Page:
Pomona College Museum of Art presents An Artist Talk and Installations by Alexandra Bell

Bell_A Teenager With Promise_Darryl Richardson
Alexandra Bell, A Teenager with Promise; Annotated, 2017. Image courtesy of the artist.

Claremont— The Pomona College Museum of Art is pleased to welcome New York artist activist Alexandra Bell to the Claremont campuses. Bell will mount three works from her public art project Counternarrative. Bell’s work explores how language perpetuates racist narratives; she highlights the hidden language codes, picture choice, and headlines that expose editorial bias in main stream media. Using articles from The New York Times, the paper of record presumed to be a liberal voice, Bell “radically reedits” the articles. She reads, redacts and erases the loaded text and images, revising the stories with racially neutral language and visual imagery that is more descriptive of the headlines she investigates. Her work underscores the importance of examining the veracity and demanding improvements in our news publications.

Bell will give a public talk about her work at 4:15 p.m. on Thursday, Mar. 1, 2018 in the Pomona College Museum of Art. A public reception for the artist will follow her presentation. The event is free and open to the public.

Throughout the day on Friday, Mar. 2, 2018, Bell, with the assistance of student volunteers, will mount three Counternarratives at selected locations. Look for Counternarratives: “A Teenager with Promise,” “Olympic Threat,” and “Charlottesville” at the Pomona College Museum of Art, Honnold-Mudd Library, and other sites. The works will be on view through May 13, 2018.

Artist Activist Alexandra Bell.

Alexandra Bell holds a masters in print journalism from Columbia University’s prestigious J School. She is a multi-disciplinary artist investigating the complexities of narrative, information consumption, and perception. Bell deconstructs language and imagery to explore the tensions between dominant histories and the experiences of the marginalized. She considers the ways media frameworks construct memory and inform discursive practices around race, politics, and culture. Her work appears in public spaces and has been shown at MoMA PS1 and Bennington College, as well as galleries throughout the east. This will be the first showing of her work on the west coast. In Counternarratives, she exposes how racism is structured, codified and normalized through language and in the persistent decriminalization of whiteness.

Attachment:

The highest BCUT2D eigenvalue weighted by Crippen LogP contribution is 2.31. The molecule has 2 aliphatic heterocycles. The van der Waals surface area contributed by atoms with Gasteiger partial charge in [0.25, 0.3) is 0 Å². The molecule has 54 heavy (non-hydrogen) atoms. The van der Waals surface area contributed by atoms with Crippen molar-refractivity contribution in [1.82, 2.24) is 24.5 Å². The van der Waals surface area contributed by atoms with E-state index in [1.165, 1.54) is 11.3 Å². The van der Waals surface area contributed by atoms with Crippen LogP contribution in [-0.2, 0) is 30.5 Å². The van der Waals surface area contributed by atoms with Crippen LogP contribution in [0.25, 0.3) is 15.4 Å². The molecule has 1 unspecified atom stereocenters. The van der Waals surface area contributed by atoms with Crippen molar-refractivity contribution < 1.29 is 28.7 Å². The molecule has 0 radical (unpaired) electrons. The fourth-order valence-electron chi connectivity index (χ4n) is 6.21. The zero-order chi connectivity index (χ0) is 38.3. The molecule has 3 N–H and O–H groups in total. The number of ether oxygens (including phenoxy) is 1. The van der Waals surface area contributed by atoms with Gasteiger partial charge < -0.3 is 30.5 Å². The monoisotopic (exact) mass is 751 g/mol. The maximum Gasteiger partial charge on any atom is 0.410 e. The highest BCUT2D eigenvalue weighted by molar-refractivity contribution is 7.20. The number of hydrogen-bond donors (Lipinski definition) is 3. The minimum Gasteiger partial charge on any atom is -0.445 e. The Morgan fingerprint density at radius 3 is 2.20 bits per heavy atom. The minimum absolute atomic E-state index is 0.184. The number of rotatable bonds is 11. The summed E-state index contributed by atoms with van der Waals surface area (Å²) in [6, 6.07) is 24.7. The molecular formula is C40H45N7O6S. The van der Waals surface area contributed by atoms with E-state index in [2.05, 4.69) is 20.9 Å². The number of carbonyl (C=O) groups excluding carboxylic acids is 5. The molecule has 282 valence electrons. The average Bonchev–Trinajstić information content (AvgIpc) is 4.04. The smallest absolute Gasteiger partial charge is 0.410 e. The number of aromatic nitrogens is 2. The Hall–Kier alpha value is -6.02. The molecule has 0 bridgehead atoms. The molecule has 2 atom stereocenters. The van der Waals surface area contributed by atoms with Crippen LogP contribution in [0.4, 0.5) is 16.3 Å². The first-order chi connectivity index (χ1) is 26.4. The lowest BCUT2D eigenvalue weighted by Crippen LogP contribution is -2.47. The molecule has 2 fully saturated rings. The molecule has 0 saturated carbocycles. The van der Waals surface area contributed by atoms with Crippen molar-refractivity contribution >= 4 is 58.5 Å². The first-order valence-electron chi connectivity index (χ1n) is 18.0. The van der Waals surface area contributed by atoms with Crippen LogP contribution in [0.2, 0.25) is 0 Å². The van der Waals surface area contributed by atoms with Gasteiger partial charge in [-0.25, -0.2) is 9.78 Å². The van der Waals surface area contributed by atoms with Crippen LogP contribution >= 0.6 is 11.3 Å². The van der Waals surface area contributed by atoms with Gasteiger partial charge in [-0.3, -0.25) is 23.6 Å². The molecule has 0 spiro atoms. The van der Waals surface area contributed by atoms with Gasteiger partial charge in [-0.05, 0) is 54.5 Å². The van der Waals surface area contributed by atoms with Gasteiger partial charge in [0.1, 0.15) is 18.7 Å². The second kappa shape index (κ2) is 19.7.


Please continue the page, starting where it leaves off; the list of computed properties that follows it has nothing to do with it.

Bell’s appearance here complements exhibitions on view at the Pomona College Museum of Art: “Muse: Mickalene Thomas Photographs” and “tête-à-tête” and student-curated “Establishing Justice: Selections from the Permanent Collection.” These exhibitions challenge viewers’ perceptions of representation and the heteronormative gaze. Bell’s contribution to these visual conversations add an important public layer to the complexity of subjectivity and inclusivity.

Simultaneously, The Claremont Colleges Library will host a curator-created book display and will document and archive the installation and reception of the works. The library will provide opportunities for viewers to give reactions to the artwork and the books.

This project is sponsored by the Pomona College Museum of Art, Pomona College President Starr’s Committee on Diversity (PACD), and The Claremont Colleges Library. 


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